My Miscarriage

I mean, we both lost the baby.

It’s not my burden to solely bare. Matt was there. Through every Earth shattering second of it.

We went in for our ultrasound at what should have been my 9th week.

It was discovered just the week before I had some ovarian cysts and a UTI – all normal of course. I had my first ultrasound and got to see our little chicken strip. Baby was measuring small but of course dates can be off, especially when you stop hormonal birth control and don’t have a good idea of your cycles.

I brought home a picture of our baby Quade, or BBQ as I referred to it.

Pregnancy symptoms were so welcomed. I didn’t mind the bloating, (extra, amplified dizziness), feeling like I was low-key going to vomit all. day. long. I ate crackers. I quit drinking caffeine, I quit taking dangerous meds weeks before I found out. I was going to do this right. I was going be a mom. In ten months, sometime around May 16th I was going to have a warm, wrinkly, sweet smelling baby in my arms.

I bought stuff. I ignored people who said to not do too much. I ignored my doctor to just get through the first trimester. Nothing could go wrong I told myself. Matt and I have been through far too much to have anything go wrong.

In the very, very bottom of my stomach I could feel this twinge of something… I ignored it. Just because miscarriages are super popular in women in my family I was going to beat the odds. I gave up soda for this little nugget – nothing could happen to my baby.

But, it did.

We had our ultrasound and the first thing that felt strange was the tech wouldn’t let me see my baby. I asked if she could see the baby and she said she was seeing what she needed to see and when I asked about a picture, she said she would give it to the nurse because that was procedure. We excitedly made our way upstairs. Blissfully fucking ignorant.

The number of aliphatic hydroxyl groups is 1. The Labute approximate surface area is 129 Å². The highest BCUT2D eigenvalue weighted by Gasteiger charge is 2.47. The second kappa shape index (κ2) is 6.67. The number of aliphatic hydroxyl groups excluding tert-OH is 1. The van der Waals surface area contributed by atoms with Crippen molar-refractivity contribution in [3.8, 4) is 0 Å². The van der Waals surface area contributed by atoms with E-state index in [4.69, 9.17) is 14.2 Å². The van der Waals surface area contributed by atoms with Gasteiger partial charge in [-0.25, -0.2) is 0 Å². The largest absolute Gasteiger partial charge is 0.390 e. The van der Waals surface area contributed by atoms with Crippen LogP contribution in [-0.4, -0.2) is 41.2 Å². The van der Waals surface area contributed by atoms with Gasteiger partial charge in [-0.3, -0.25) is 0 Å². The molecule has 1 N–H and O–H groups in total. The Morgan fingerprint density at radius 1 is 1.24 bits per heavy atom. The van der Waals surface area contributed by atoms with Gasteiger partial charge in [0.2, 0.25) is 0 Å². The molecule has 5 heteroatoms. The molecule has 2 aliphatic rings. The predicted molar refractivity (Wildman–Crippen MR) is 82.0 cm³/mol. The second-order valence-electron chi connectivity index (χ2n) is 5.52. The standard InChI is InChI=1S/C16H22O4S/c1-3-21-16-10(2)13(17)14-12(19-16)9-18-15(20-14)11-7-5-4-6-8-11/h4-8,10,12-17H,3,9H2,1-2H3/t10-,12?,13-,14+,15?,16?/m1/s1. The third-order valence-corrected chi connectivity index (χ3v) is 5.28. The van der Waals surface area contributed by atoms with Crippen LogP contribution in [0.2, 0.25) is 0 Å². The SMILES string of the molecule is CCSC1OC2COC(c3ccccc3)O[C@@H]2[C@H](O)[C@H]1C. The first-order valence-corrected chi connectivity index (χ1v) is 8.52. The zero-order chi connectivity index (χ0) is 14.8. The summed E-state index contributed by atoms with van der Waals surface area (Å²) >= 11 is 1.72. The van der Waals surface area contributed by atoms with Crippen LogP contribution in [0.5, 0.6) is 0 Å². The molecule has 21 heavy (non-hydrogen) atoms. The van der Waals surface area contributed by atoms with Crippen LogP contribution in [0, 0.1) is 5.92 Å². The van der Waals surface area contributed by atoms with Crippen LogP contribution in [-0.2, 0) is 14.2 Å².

I had all of my medical records printed off, my immunizations, my discharge papers from the ER with the cysts… I had our first ultrasound photo to compare and show our midwife. She came in smiling and shook our hands.

She went through some paperwork and then said it. The words that instantly steal away all the air in my lungs. “There was no heartbeat.”

My first thought was run. My second thought was, I killed our baby. My third thought was, Matt is going to hate me. My last thought was, my body has once again betrayed me and I am carrying a dead embryo inside of me and had been for probably days. I had been sitting up late, dizzy, talking to my dead baby about what I hoped for it’s future.